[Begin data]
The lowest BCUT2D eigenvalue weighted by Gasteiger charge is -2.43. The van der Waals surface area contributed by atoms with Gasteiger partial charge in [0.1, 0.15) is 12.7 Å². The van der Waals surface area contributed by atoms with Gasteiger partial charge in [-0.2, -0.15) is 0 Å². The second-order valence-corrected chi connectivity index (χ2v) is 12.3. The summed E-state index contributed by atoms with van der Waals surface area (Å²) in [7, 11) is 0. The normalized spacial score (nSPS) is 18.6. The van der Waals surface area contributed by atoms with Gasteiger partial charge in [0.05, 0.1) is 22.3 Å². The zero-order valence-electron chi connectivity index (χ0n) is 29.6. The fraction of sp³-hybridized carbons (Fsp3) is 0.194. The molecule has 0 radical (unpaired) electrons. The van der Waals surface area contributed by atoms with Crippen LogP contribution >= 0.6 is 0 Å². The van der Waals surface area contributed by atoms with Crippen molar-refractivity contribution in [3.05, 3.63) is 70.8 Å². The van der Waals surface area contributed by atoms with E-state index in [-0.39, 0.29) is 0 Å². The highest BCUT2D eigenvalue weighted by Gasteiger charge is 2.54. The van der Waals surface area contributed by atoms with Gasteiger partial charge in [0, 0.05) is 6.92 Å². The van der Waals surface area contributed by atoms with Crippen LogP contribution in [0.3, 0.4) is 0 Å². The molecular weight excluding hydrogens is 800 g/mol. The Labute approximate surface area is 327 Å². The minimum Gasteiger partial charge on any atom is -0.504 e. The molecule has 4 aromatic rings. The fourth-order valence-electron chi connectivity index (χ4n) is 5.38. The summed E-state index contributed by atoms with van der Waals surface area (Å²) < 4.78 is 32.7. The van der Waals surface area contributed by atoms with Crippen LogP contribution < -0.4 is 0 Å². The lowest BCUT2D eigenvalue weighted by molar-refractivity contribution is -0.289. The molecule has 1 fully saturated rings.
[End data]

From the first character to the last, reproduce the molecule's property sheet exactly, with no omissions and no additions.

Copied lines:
The lowest BCUT2D eigenvalue weighted by Gasteiger charge is -2.43. The van der Waals surface area contributed by atoms with Gasteiger partial charge in [0.1, 0.15) is 12.7 Å². The van der Waals surface area contributed by atoms with Gasteiger partial charge in [-0.2, -0.15) is 0 Å². The second-order valence-corrected chi connectivity index (χ2v) is 12.3. The summed E-state index contributed by atoms with van der Waals surface area (Å²) in [7, 11) is 0. The normalized spacial score (nSPS) is 18.6. The van der Waals surface area contributed by atoms with Gasteiger partial charge in [0.05, 0.1) is 22.3 Å². The zero-order valence-electron chi connectivity index (χ0n) is 29.6. The fraction of sp³-hybridized carbons (Fsp3) is 0.194. The molecule has 0 radical (unpaired) electrons. The van der Waals surface area contributed by atoms with Crippen LogP contribution >= 0.6 is 0 Å². The van der Waals surface area contributed by atoms with Crippen molar-refractivity contribution in [3.05, 3.63) is 70.8 Å². The van der Waals surface area contributed by atoms with E-state index in [-0.39, 0.29) is 0 Å². The highest BCUT2D eigenvalue weighted by Gasteiger charge is 2.54. The van der Waals surface area contributed by atoms with Gasteiger partial charge in [0, 0.05) is 6.92 Å². The van der Waals surface area contributed by atoms with Crippen LogP contribution in [0.3, 0.4) is 0 Å². The molecular weight excluding hydrogens is 800 g/mol. The Labute approximate surface area is 327 Å². The minimum Gasteiger partial charge on any atom is -0.504 e. The molecule has 4 aromatic rings. The fourth-order valence-electron chi connectivity index (χ4n) is 5.38. The summed E-state index contributed by atoms with van der Waals surface area (Å²) < 4.78 is 32.7. The van der Waals surface area contributed by atoms with Crippen LogP contribution < -0.4 is 0 Å². The lowest BCUT2D eigenvalue weighted by molar-refractivity contribution is -0.289. The molecule has 1 fully saturated rings.